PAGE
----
• We will provide a full stack on an individual server.
  • We'll focus on getting the necessary plumbing to make it easy to deploy a Rails application.
  • We won't look at how to package a Rails application.
  • We won't look at DNS issues.


The architecture is based around Apache2 configured to work with Phusion Passenger as the web server, with Mysql as the installed database server. We will install all the supported open source database client libraries so that the user can access any type of database without further configurations.

We would expect that Rails server would be offered by the Server installation menu.

That gets the basic infrastructure in place. Then there is the question of how to get the application onto the server


Issues with current Ruby packages

We need to get on top of some of these issues to get Rails into Ubuntu effectively.


Phusion Passenger

Package already in REVU (

Create RoR tasksel task

This would: -- Install that Rails server package (passenger, rails, rubygems, client libraries and configuration tools) -- Install the Mysql server --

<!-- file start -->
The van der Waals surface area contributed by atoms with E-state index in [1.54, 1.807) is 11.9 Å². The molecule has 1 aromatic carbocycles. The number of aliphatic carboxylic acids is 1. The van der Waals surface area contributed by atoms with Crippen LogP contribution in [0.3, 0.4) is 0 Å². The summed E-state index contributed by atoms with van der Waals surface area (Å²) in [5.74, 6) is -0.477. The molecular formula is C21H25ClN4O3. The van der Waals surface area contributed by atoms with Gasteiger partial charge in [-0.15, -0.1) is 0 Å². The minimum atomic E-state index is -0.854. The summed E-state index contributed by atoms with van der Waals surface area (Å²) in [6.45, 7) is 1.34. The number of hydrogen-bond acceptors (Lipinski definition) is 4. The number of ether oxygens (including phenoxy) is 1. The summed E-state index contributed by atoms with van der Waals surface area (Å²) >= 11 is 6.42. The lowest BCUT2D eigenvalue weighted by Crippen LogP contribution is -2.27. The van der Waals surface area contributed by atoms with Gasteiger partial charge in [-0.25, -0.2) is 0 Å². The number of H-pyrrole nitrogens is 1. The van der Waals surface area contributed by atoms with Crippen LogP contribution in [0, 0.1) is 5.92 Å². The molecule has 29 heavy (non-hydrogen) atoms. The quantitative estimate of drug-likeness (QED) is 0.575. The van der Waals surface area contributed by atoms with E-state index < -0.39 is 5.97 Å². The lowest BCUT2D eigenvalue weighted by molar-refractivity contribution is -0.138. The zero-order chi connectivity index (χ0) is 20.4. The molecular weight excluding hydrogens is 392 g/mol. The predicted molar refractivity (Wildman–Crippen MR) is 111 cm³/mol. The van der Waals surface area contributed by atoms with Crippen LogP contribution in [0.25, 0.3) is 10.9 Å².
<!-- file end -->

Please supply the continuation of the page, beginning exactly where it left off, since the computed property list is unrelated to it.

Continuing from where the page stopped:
or a metapackage ====


Document the standard way of deploying a Rail application:

Provide a sample application as an example

  • welcome to rails application.
  • default db configuration file.
  • default virtual host file (in /etc/apache2/site-available).




There's also Phusion Passenger, an Apache Module that makes deploying Rails and/or rack applications very easy. A lot easier then configuring proxy and mongrels.

* I would personally suggest going with the Phusion Passenger option mentioned above. It's proven, and as of version 2 is considered (and has proven to be) stable. It's also a "solved problem", as it were. There are quite a few simple guides to setting up Ubuntu with Passenger and a full Ruby / Rails stack that might be useful, such as this. (Peter Cooper - editor of